Intimate Infinite: Imagine a Journey
Lévy Gorvy, New York
September 6 - October 24, 2018
Intimate Infinite: Imagine a Journey (2018) invited visitors to become immersed in the work of artists who collapse the vastness of infinity into tangible dimensions through obsessive detail, concentrated mark-making, the distilled intensity of small scale, or the tactile materiality of their surfaces. The exhibition unfolded over all three levels of Lévy Gorvy, New York, and included nearly one hundred works. Intimate Infinite: Imagine a Journey was the first exhibition organized for the gallery by cofounder Brett Gorvy. William Blake’s poem “Auguries of Innocence” inspired his selection of paintings, drawings, collages, and sculptures: “To see a World in a Grain of Sand / And a Heaven in a Wild Flower / Hold Infinity in the palm of your hand / And Eternity in an hour.”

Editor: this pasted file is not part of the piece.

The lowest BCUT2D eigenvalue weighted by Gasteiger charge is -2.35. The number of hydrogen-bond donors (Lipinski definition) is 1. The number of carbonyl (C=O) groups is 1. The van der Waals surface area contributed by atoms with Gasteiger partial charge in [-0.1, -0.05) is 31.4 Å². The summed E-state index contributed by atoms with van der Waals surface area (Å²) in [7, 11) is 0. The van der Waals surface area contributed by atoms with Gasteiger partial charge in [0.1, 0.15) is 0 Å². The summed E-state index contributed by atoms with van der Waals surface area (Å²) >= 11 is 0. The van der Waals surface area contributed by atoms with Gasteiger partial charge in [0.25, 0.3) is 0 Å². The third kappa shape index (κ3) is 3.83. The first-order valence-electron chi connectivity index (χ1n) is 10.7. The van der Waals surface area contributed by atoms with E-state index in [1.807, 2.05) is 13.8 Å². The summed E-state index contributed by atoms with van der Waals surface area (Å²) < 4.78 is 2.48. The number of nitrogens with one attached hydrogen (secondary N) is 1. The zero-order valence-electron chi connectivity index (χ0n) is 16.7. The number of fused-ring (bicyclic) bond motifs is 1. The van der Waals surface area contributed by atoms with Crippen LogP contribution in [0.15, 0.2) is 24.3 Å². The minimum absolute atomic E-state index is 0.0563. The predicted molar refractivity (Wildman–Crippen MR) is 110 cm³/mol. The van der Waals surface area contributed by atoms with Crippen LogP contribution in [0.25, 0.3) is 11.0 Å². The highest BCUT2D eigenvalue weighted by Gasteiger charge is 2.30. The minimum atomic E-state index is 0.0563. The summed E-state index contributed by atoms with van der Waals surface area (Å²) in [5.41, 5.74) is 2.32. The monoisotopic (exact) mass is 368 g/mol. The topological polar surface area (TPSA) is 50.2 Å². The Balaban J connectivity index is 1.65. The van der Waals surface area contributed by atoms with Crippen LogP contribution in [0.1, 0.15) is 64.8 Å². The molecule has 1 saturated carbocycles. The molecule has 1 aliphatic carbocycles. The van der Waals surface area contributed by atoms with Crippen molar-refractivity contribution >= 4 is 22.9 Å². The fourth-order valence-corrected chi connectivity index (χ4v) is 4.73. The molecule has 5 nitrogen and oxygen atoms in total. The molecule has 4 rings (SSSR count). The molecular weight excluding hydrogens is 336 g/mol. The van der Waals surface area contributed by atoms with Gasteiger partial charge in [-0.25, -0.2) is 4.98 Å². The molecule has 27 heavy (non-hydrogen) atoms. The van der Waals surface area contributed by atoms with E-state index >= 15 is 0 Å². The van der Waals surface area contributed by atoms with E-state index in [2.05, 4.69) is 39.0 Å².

Viewers first encountered a wall of Robert Ryman paintings of different scales and materiality in conversation with three paintings by Cy Twombly, including the stunning blackboard work Untitled (1967). The second floor demonstrated distinctive sensuality and sensitivity to material, featuring works by the most influential female artists of the 1960s and 1970s in juxtaposition with those of their male peers. Highlights included the bulging and stitched wall relief of Lee Bontecou’s Untitled (1959), made from leather, canvas, welded steel rods, and wire, displayed in visual contrast to the inward movement of Jasper Johns’s White Target (1958). The third floor of Intimate Infinite was a meditation upon fantastical universes, including surreal landscapes by Yves Tanguy, such as Lumen (1949) and René Magritte’s La condition humaine (1935). These works were positioned alongside exquisitely executed box assemblages by Joseph Cornell and Lucas Samaras. The final room featured seven butterfly works by Jean Dubuffet—the first time such a significant assembly of these rare and intricate collages was shown together in New York.